Grayson Capps & The Stumpknockers
By James Calemine
Rott-N-Roll, Grayson Capps’ third disc, sounds like gut-bucket, shitkicker electric blues. Capps’ mode of operandi abides in his ability to tell a story in song. Recorded in his home studio in Franklin, Tennessee, Rott-N-Roll showcases Capps’ storytelling and The Stumpknockers mercurial backwater musical landscape.
Born and raised in Alabama, Capps attended Tulane University on a theater scholarship, but his music earned him a spot opening for Keith Richards and The Replacements. Filmmaker Shainee Gabel adapted Capps’ father’s unpublished book—Off Magazine Street—into film starring John Travolta and the beautiful Scarlett Johansson called A Love Song For Bobby Long. Capps wrote four songs for the soundtrack, including the title track. He also made a cameo appearance in the film.
Each of these 13 songs tells a vivid story. “Back To The Country” evokes some backyard torch song that kicks off the evening. A red-eyed message lurks in the lyrics: ‘Comin' back to Amsterdam, a long way from Birmingham, Alabama/Coffee shops and red light whores, devil’s always at your door’ sets the tone. “Arrowhead” stands as such a strong composition that it transcends category; Delta blues or Traditional country. Into the second song on the disc, by the time the female chorus begins, the listener realizes these songs carry an emotional resonance.
“Gran Maw Maw” is one-minutes and thirty seconds of good clean fun…and a gasoline alley guitar solo. “Psychic Channel Blues” contains the lyrics, ‘She’s got the psychic channel on her brain/And if I’m unfaithful you know that phone line’s gonna ring’ in this slow tune that Capps sings in a redemptive resignation. “Big Black Buzzard” contains a buzz-saw guitar sound that cuts through the skin…this one will send folks to the dance floor. The song “Ike” would bring a smile to Townes Van Zandt’s face in a moonlight imagery: ‘Now I watched her as she walked down the street/Flower print polyester dress and no shoes on her feet/Ike was on the railroad, he’s looking up at the stars/And she disappears in his house, as the dogs begin to bark…’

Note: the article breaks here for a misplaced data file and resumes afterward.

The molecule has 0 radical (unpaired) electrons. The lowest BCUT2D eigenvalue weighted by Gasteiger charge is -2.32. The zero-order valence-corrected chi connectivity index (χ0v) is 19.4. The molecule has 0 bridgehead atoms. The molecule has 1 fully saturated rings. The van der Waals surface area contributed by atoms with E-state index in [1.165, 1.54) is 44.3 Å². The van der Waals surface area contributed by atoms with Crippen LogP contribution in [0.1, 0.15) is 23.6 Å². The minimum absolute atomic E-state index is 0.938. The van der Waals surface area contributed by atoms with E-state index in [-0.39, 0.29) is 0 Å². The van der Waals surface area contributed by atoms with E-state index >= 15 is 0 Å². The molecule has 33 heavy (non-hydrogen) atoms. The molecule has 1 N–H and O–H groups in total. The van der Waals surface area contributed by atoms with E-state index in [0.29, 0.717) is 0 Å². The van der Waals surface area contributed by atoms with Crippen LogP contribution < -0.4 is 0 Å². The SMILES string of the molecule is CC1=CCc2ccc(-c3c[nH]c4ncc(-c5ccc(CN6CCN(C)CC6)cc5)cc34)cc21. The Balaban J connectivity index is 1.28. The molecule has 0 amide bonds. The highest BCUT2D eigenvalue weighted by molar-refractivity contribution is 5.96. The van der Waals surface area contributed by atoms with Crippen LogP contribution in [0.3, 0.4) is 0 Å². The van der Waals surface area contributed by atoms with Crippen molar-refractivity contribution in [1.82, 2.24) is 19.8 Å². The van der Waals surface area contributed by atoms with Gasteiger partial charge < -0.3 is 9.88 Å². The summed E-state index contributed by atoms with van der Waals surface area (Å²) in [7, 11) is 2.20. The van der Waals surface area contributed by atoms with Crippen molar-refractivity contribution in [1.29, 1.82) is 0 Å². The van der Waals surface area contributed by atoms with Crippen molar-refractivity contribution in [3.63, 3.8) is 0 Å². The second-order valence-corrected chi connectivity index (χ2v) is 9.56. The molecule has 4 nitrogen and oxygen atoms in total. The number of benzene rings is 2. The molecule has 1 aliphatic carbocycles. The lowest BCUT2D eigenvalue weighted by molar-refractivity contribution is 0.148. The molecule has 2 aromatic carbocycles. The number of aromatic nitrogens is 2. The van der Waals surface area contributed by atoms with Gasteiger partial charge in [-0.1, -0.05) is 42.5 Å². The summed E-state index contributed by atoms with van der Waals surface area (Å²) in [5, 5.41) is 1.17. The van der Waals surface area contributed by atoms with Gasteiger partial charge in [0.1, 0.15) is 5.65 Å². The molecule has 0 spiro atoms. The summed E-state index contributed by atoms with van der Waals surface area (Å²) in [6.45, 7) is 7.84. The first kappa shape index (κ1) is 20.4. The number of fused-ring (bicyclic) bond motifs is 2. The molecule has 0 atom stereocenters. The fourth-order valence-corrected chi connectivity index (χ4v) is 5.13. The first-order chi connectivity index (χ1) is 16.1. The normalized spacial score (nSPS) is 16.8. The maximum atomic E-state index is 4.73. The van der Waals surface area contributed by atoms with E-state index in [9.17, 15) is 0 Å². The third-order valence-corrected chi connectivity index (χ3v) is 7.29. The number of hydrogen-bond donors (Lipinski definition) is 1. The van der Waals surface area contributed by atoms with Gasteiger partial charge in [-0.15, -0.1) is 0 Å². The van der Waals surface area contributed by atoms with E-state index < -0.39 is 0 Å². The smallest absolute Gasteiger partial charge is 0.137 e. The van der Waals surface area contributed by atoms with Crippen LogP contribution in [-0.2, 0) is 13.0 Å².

Another foot-stomper, “Sun Don’t Shine on Willy”, still tells a great tale considering the infectious beat. The Stumpknockers: Tommy MacLuckie (guitars), Josh Kerin (bass) and John Milham (drums) provide a sturdy sound, and kudos must be sent to them for their talent. “Big Ole Woman” portrays a humorous story as the band plays like a run away freight train—with another great solo by MacLuckie. The song “Guitar” may be the most close-to-the-bone narrative on this collection. Capps lays on the cards on the table in the lines: ‘Holy Jesus, what became of you/All my life I thought that you’d come through/Your suicide it don’t mean much to me/Cause I’m not dead, I’m not dead, I’m not dead/I’m alive, I’m alive.’
Capps reads the lyrics with a preacher’s holy fever in “Fear Fruit Bearing Tree”—a minute-long sermon that traces the seed of original sin. “Sock Monkey” contends as the most heavy rock and roll song on Rott-N-Roll…a teeth grinding ditty created for loud speakers. The final cut, “Bacon” an instrumental, reiterates Grayson Capps & The Stumpknockers intention of playing knock-down-drag-out-whiskey-laced rock and roll as if it were the last call for their souls to be saved…